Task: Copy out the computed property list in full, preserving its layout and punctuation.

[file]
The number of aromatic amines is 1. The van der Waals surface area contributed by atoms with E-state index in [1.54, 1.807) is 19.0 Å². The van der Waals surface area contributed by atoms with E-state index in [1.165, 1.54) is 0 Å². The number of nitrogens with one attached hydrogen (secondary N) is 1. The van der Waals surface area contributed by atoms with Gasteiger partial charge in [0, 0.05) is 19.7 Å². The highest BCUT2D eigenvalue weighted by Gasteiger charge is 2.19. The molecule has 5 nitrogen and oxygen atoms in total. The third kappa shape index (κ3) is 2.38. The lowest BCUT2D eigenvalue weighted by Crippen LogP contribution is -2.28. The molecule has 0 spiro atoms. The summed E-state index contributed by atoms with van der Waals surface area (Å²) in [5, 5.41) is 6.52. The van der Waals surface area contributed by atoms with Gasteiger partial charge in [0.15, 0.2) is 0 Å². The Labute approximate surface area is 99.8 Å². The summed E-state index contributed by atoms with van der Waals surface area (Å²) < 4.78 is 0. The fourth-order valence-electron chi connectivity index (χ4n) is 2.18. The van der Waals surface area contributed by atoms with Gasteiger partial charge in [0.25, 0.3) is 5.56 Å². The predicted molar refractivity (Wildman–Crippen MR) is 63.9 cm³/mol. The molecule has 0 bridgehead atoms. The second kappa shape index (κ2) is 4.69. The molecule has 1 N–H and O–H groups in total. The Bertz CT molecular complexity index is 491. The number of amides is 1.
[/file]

The number of aromatic amines is 1. The van der Waals surface area contributed by atoms with E-state index in [1.54, 1.807) is 19.0 Å². The van der Waals surface area contributed by atoms with E-state index in [1.165, 1.54) is 0 Å². The number of nitrogens with one attached hydrogen (secondary N) is 1. The van der Waals surface area contributed by atoms with Gasteiger partial charge in [0, 0.05) is 19.7 Å². The highest BCUT2D eigenvalue weighted by Gasteiger charge is 2.19. The molecule has 5 nitrogen and oxygen atoms in total. The third kappa shape index (κ3) is 2.38. The lowest BCUT2D eigenvalue weighted by Crippen LogP contribution is -2.28. The molecule has 0 spiro atoms. The summed E-state index contributed by atoms with van der Waals surface area (Å²) in [5, 5.41) is 6.52. The van der Waals surface area contributed by atoms with Gasteiger partial charge in [0.15, 0.2) is 0 Å². The Labute approximate surface area is 99.8 Å². The summed E-state index contributed by atoms with van der Waals surface area (Å²) < 4.78 is 0. The fourth-order valence-electron chi connectivity index (χ4n) is 2.18. The van der Waals surface area contributed by atoms with Gasteiger partial charge in [0.25, 0.3) is 5.56 Å². The predicted molar refractivity (Wildman–Crippen MR) is 63.9 cm³/mol. The molecule has 0 bridgehead atoms. The second kappa shape index (κ2) is 4.69. The molecule has 1 N–H and O–H groups in total. The Bertz CT molecular complexity index is 491. The number of amides is 1.